UK retail sales declined more-than-expected in December as the Omicron outbreak dampened Christmas sales, data from the Office for National Statistics showed Friday.
Retail sales fell 3.7 percent on a monthly basis in December, reversing the 1 percent increase a month ago. Sales were forecast to fall 0.6 percent. This was the biggest decline since January 2021.
Likewise, sales volume excluding auto fuel, decreased 3.6 percent after rising 0.7 percent in November. This was also much bigger than the economists’ forecast of -0.5 percent.
Still retail sales were 2.6 percent higher than their pre-coronavirus February 2020 levels.
Following strong sales in November, non-food store sales declined sharply by 7.1 percent and food-store sales were down 1.0 percent from the previous year.
Automotive fuel sales volumes fell 4.7 percent in December as increased home working in December reduced travel.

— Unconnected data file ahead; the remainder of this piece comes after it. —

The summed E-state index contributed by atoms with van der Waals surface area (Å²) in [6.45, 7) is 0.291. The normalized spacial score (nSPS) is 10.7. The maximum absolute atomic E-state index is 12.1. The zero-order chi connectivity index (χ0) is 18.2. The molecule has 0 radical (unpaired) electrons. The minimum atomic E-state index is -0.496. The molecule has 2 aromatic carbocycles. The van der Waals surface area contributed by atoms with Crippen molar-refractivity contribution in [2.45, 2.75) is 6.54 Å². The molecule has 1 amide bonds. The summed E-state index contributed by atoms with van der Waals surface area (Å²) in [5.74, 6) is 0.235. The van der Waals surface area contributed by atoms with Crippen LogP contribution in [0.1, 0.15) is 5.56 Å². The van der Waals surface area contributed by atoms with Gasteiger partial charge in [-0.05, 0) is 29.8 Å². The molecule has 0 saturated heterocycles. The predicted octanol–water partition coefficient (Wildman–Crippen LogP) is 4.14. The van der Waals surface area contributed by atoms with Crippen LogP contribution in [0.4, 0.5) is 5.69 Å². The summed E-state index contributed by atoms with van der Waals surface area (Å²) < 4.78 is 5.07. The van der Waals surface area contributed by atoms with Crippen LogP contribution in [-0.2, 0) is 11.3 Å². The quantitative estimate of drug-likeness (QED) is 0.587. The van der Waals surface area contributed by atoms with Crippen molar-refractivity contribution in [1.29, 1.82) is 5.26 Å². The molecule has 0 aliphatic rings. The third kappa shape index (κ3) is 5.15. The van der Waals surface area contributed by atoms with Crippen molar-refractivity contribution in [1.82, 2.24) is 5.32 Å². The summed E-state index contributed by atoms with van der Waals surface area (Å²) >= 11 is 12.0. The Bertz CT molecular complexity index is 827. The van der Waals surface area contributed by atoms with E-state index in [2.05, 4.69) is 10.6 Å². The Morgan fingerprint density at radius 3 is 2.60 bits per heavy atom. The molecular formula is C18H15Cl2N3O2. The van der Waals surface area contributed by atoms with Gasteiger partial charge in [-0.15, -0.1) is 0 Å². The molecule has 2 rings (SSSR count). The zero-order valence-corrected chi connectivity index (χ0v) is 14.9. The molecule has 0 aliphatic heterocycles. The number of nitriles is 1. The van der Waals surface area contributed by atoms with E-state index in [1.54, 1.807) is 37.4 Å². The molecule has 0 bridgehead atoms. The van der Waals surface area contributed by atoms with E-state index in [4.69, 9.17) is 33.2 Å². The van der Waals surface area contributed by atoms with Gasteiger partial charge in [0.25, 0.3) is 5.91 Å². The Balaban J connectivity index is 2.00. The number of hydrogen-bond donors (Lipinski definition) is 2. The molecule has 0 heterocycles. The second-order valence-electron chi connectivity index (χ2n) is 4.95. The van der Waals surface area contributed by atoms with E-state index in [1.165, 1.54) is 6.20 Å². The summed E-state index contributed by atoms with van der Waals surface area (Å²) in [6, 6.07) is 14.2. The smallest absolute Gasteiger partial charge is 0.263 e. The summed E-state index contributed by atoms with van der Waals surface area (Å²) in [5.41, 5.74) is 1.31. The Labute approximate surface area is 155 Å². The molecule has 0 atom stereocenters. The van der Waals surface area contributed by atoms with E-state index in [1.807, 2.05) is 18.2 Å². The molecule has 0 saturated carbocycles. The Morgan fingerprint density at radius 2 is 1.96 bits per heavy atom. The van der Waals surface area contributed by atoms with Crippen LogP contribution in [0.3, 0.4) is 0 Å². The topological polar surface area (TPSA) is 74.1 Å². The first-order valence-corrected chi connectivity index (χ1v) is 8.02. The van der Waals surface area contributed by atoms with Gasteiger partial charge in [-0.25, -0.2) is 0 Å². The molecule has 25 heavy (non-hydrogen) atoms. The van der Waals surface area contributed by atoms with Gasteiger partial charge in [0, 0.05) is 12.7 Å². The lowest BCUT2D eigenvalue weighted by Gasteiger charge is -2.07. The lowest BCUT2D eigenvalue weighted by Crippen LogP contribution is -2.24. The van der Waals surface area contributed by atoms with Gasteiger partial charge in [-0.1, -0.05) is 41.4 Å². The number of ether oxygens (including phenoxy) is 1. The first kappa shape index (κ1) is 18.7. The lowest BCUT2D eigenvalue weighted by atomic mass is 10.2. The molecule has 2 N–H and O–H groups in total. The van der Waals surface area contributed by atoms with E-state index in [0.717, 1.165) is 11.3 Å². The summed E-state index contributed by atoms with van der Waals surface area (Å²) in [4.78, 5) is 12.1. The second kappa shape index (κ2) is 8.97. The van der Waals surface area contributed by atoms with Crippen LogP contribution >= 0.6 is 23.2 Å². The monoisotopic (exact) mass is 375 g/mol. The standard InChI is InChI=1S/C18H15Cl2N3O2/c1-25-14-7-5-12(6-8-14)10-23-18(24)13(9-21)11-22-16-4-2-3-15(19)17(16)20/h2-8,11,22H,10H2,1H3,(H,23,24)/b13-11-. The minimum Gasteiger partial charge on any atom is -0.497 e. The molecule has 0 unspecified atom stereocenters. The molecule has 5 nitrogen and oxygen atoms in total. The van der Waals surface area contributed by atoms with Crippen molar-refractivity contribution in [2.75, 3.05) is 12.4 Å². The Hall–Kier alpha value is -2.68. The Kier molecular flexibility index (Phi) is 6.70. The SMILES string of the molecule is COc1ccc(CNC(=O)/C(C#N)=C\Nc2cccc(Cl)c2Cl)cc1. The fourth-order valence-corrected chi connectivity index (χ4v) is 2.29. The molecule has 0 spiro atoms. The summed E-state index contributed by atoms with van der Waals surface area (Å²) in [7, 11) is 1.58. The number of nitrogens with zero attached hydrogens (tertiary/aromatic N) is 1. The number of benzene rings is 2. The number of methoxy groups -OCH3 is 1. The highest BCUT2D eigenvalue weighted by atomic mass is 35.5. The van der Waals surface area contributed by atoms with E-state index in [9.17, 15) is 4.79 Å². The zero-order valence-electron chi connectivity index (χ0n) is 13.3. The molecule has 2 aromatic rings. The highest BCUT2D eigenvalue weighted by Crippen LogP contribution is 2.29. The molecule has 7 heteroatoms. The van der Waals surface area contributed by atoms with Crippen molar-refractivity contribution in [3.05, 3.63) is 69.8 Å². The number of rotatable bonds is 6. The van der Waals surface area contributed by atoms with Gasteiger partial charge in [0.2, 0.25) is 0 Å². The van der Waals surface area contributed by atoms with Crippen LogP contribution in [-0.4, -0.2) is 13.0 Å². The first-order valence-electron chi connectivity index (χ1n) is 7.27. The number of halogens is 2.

Year-on-year, retail sales volume decreased 0.9 percent, in contrast to the 4.3 percent increase seen in November and the economists’ expectations +3.4 percent.
Excluding auto fuel, retail sales were down 3 percent, reversing the 2.2 percent increase in the prior month. Economists had forecast an annual fall of 1.1 percent.
With encouraging signs that the Omicron outbreak has passed the worst and the ‘Plan B’ restrictions due to be lifted next week, retail sales may recoup a bit of this fall in January and probably all of it by February and March, Bethany Beckett, an economist at Capital Economics, said.
December’s UK retail sales plunge looks a lot like a post-Black Friday pullback, even if Omicron has had some effect too, James Smith, an ING economist said. Still, the outlook for retail this year looks tricky, as the ongoing rotation back to services continues and disposable incomes are squeezed.
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